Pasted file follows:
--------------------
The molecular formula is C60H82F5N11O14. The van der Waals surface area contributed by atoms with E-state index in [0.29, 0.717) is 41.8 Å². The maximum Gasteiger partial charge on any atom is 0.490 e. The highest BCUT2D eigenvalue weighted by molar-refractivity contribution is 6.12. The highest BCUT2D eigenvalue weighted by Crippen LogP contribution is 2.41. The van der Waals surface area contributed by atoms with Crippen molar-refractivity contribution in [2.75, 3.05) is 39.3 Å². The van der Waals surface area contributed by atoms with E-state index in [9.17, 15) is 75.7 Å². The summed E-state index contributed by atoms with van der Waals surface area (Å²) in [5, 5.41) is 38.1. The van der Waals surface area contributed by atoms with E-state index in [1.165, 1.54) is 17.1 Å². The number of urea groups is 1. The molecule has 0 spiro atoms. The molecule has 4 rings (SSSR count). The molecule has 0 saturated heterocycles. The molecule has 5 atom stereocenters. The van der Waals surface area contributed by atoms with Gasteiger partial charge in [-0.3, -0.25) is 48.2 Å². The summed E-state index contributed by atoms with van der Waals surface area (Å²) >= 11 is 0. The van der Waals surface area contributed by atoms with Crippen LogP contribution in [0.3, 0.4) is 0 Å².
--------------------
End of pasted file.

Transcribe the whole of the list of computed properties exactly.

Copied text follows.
The molecular formula is C60H82F5N11O14. The van der Waals surface area contributed by atoms with E-state index in [0.29, 0.717) is 41.8 Å². The maximum Gasteiger partial charge on any atom is 0.490 e. The highest BCUT2D eigenvalue weighted by molar-refractivity contribution is 6.12. The highest BCUT2D eigenvalue weighted by Crippen LogP contribution is 2.41. The van der Waals surface area contributed by atoms with Crippen molar-refractivity contribution in [2.75, 3.05) is 39.3 Å². The van der Waals surface area contributed by atoms with E-state index in [9.17, 15) is 75.7 Å². The summed E-state index contributed by atoms with van der Waals surface area (Å²) in [5, 5.41) is 38.1. The van der Waals surface area contributed by atoms with E-state index in [1.165, 1.54) is 17.1 Å². The number of urea groups is 1. The molecule has 0 spiro atoms. The molecule has 4 rings (SSSR count). The molecule has 0 saturated heterocycles. The molecule has 5 atom stereocenters. The van der Waals surface area contributed by atoms with Gasteiger partial charge in [-0.3, -0.25) is 48.2 Å². The summed E-state index contributed by atoms with van der Waals surface area (Å²) >= 11 is 0. The van der Waals surface area contributed by atoms with Crippen LogP contribution in [0.3, 0.4) is 0 Å².